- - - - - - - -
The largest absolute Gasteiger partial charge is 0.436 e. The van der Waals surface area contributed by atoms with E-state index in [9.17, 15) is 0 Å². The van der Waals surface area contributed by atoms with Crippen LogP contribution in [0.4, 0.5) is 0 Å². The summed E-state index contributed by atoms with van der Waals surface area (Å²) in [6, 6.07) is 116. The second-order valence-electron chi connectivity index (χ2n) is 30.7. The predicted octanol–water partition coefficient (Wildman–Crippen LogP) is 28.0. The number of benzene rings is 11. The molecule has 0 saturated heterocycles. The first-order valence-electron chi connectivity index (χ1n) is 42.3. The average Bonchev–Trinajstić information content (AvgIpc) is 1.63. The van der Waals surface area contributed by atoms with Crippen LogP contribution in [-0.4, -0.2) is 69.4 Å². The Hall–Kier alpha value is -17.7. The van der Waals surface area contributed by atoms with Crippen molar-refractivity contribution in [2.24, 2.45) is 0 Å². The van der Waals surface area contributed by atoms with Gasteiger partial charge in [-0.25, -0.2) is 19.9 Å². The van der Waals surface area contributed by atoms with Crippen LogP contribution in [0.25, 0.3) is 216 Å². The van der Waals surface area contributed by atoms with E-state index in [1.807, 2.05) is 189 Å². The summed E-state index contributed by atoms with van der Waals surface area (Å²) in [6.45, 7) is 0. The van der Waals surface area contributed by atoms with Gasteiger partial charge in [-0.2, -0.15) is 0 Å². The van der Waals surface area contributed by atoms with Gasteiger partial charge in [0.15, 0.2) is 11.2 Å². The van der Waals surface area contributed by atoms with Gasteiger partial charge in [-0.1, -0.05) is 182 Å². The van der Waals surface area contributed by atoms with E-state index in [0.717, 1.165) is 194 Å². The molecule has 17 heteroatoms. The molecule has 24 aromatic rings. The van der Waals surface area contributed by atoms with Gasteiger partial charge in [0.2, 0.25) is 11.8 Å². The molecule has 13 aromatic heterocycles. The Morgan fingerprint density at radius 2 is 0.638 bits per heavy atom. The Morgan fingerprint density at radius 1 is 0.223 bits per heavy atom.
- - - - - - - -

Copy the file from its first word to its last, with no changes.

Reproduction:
The largest absolute Gasteiger partial charge is 0.436 e. The van der Waals surface area contributed by atoms with E-state index in [9.17, 15) is 0 Å². The van der Waals surface area contributed by atoms with Crippen LogP contribution in [0.4, 0.5) is 0 Å². The summed E-state index contributed by atoms with van der Waals surface area (Å²) in [6, 6.07) is 116. The second-order valence-electron chi connectivity index (χ2n) is 30.7. The predicted octanol–water partition coefficient (Wildman–Crippen LogP) is 28.0. The number of benzene rings is 11. The molecule has 0 saturated heterocycles. The first-order valence-electron chi connectivity index (χ1n) is 42.3. The average Bonchev–Trinajstić information content (AvgIpc) is 1.63. The van der Waals surface area contributed by atoms with Crippen LogP contribution in [-0.4, -0.2) is 69.4 Å². The Hall–Kier alpha value is -17.7. The van der Waals surface area contributed by atoms with Crippen molar-refractivity contribution in [2.24, 2.45) is 0 Å². The van der Waals surface area contributed by atoms with Gasteiger partial charge in [-0.25, -0.2) is 19.9 Å². The van der Waals surface area contributed by atoms with Crippen LogP contribution in [0.25, 0.3) is 216 Å². The van der Waals surface area contributed by atoms with E-state index in [1.807, 2.05) is 189 Å². The summed E-state index contributed by atoms with van der Waals surface area (Å²) in [6.45, 7) is 0. The van der Waals surface area contributed by atoms with Gasteiger partial charge in [-0.2, -0.15) is 0 Å². The van der Waals surface area contributed by atoms with Gasteiger partial charge in [0.15, 0.2) is 11.2 Å². The van der Waals surface area contributed by atoms with Gasteiger partial charge in [-0.1, -0.05) is 182 Å². The van der Waals surface area contributed by atoms with E-state index in [0.717, 1.165) is 194 Å². The molecule has 17 heteroatoms. The molecule has 24 aromatic rings. The van der Waals surface area contributed by atoms with Gasteiger partial charge in [0.2, 0.25) is 11.8 Å². The molecule has 13 aromatic heterocycles. The Morgan fingerprint density at radius 2 is 0.638 bits per heavy atom. The Morgan fingerprint density at radius 1 is 0.223 bits per heavy atom.